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Take Five: Meet Sgt. Rachel Puckett of the OCSD’s School Mobile Assessment and Resource Team

By AMY SENK

Earlier this year, shortly after the Uvalde, Texas school shooting where 19 students and two teachers were fatally shot, and 17 others were wounded, I attended a Corona del Mar Chamber of Commerce event featuring Orange County Sheriff Don Barnes as the guest speaker. It was a fascinating program, but with Uvalde on our minds, I was especially intrigued by his description of his department’s School Mobile Assessment and Resource Team, or SMART, which works with school officials, the District Attorney’s office and other agencies to prevent threats of violence in our schools. That program, he said, has prevented incidents that could have proved tragic – “Columbine-type plans,” he said. I decided to reach out to SMART’s Sgt. Rachel Puckett to find out more. 

Take Five Sgt. Rachel Puckett

Courtesy of OCSD 

Sgt. Rachel Puckett, OCSD

Q: When and why was the School Mobile Assessment Resource Team formed and can you tell me more about it? 

A: The School Mobile Assessment and Resource Team (SMART) was created in July 2001 to serve South Orange County within the Orange County Sheriff’s Department Jurisdiction. SMART was created to respond to incidents related to violence, threats of violence, possession and/or use of weapons, unstable behaviors, suicidal actions, or tendencies that pose a threat to others at K-12 schools. In July 2020, SMART expanded its area of service and now includes the Anaheim Police Department, the Garden Grove Police Department and the Irvine Police Department. The team works in close collaboration with the Orange County Department of Education, the Orange County District Attorney’s Office, Orange County Probation and the Orange County Health Care Agency.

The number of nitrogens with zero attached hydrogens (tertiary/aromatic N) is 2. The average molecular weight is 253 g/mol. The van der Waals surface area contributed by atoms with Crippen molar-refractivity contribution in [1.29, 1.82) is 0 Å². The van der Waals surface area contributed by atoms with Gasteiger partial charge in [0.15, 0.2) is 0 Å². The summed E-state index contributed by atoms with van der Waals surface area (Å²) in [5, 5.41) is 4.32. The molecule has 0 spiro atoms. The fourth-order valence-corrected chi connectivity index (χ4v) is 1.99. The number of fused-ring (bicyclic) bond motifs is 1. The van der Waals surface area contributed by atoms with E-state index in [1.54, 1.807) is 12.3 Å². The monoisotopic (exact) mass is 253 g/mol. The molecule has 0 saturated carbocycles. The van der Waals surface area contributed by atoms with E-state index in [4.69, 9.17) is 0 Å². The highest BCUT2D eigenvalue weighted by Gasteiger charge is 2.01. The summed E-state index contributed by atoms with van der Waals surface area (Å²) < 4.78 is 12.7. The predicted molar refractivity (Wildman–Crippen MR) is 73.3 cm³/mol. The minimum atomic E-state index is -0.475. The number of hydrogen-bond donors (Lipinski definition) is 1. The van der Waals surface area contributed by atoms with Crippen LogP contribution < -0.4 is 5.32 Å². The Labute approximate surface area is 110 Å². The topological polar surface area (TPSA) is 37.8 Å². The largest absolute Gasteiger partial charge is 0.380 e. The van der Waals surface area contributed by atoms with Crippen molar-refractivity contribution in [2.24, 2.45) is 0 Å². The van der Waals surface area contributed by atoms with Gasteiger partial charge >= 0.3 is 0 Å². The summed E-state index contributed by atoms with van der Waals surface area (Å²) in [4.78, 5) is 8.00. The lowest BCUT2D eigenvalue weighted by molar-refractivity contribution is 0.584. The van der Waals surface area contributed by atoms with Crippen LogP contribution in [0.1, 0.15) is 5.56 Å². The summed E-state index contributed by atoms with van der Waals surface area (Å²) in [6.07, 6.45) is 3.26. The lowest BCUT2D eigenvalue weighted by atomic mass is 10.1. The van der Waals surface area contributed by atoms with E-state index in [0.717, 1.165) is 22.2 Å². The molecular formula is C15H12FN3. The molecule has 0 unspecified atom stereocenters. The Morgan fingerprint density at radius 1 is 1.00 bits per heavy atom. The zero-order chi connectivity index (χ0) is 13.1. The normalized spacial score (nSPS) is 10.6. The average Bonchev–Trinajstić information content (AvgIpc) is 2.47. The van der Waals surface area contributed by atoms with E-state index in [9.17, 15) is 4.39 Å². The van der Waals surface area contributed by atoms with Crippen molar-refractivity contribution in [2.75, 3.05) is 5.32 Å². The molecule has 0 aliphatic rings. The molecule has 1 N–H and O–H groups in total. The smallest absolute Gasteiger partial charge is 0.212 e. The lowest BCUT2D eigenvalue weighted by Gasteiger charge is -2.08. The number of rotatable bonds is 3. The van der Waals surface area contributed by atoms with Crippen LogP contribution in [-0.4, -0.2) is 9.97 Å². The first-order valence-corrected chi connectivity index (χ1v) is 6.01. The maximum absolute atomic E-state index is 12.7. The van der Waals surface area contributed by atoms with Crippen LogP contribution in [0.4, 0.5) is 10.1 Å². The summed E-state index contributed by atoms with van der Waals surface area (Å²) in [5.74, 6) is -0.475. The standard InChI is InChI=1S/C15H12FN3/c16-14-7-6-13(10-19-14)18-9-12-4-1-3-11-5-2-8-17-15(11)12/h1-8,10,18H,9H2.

Q: Who are the team members and generally what are their backgrounds?

A: The Team is comprised of two Orange County Sheriff’s Department sergeants – a sergeant that supervises the South Team and a sergeant that supervises the North Team. South SMART has an OCSD Investigator, two OCSD Deputies and an Irvine Police Department Detective. North SMART has an OCSD Deputy, an Anaheim Police Department Detective and a Garden Grove Police Department Detective. The Team members were all selected because of their exceptional skills and experience in working with children. All members have worked previously as School Resource Officers. Additionally, they are all highly trained in Comprehensive School Threat Assessment Guidelines (CSTAG), investigative techniques, crisis intervention and current trends that affect our children. SMART also has a full-time, dedicated mental health clinician assigned to assist children and families when responding to calls for service. As a result of SMART threat assessments, students and families have been able to receive additional resources through the Orange County Health Care Agency. Having a dedicated clinician on SMART gives us another avenue at helping students in crisis or any other mental health issues. 

Q: How many reports do they typically get in a school year and are reports from teachers or administrators, other community members, family?